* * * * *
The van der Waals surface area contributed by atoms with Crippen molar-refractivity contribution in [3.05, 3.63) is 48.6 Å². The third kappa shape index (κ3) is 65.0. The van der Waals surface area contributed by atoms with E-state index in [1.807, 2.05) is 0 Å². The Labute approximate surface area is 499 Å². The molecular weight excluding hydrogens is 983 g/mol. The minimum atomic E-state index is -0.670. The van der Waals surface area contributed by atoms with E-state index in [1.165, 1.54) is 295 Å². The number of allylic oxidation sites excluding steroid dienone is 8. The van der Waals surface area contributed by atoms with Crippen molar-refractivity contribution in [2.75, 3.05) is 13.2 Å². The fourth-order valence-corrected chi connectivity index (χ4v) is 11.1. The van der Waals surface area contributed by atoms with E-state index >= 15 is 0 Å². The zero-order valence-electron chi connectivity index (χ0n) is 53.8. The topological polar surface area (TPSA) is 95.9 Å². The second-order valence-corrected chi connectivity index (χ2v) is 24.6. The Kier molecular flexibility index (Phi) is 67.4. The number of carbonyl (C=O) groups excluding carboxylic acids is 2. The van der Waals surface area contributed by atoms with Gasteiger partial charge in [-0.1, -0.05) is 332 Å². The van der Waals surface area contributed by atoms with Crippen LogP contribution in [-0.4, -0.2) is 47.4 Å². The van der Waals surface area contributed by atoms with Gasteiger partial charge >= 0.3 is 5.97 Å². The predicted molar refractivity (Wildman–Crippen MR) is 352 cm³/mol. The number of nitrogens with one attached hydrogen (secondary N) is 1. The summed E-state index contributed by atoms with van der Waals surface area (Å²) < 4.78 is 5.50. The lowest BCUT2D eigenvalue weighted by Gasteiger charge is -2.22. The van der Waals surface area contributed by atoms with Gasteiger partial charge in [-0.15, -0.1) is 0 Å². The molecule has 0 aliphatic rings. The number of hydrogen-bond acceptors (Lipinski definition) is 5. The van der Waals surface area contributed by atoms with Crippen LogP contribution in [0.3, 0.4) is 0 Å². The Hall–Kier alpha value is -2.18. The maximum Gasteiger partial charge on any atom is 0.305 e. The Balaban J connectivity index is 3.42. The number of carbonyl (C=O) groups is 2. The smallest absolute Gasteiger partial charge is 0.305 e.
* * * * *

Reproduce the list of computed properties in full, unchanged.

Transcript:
The van der Waals surface area contributed by atoms with Crippen molar-refractivity contribution in [3.05, 3.63) is 48.6 Å². The third kappa shape index (κ3) is 65.0. The van der Waals surface area contributed by atoms with E-state index in [1.807, 2.05) is 0 Å². The Labute approximate surface area is 499 Å². The molecular weight excluding hydrogens is 983 g/mol. The minimum atomic E-state index is -0.670. The van der Waals surface area contributed by atoms with E-state index in [1.165, 1.54) is 295 Å². The number of allylic oxidation sites excluding steroid dienone is 8. The van der Waals surface area contributed by atoms with Crippen molar-refractivity contribution in [2.75, 3.05) is 13.2 Å². The fourth-order valence-corrected chi connectivity index (χ4v) is 11.1. The van der Waals surface area contributed by atoms with E-state index >= 15 is 0 Å². The zero-order valence-electron chi connectivity index (χ0n) is 53.8. The topological polar surface area (TPSA) is 95.9 Å². The second-order valence-corrected chi connectivity index (χ2v) is 24.6. The Kier molecular flexibility index (Phi) is 67.4. The number of carbonyl (C=O) groups excluding carboxylic acids is 2. The van der Waals surface area contributed by atoms with Gasteiger partial charge in [-0.1, -0.05) is 332 Å². The van der Waals surface area contributed by atoms with Crippen LogP contribution in [-0.4, -0.2) is 47.4 Å². The van der Waals surface area contributed by atoms with Gasteiger partial charge >= 0.3 is 5.97 Å². The predicted molar refractivity (Wildman–Crippen MR) is 352 cm³/mol. The number of nitrogens with one attached hydrogen (secondary N) is 1. The summed E-state index contributed by atoms with van der Waals surface area (Å²) < 4.78 is 5.50. The lowest BCUT2D eigenvalue weighted by Gasteiger charge is -2.22. The van der Waals surface area contributed by atoms with Gasteiger partial charge in [-0.15, -0.1) is 0 Å². The molecule has 0 aliphatic rings. The number of hydrogen-bond acceptors (Lipinski definition) is 5. The van der Waals surface area contributed by atoms with Crippen LogP contribution in [0.3, 0.4) is 0 Å². The Hall–Kier alpha value is -2.18. The maximum Gasteiger partial charge on any atom is 0.305 e. The Balaban J connectivity index is 3.42. The number of carbonyl (C=O) groups is 2. The smallest absolute Gasteiger partial charge is 0.305 e.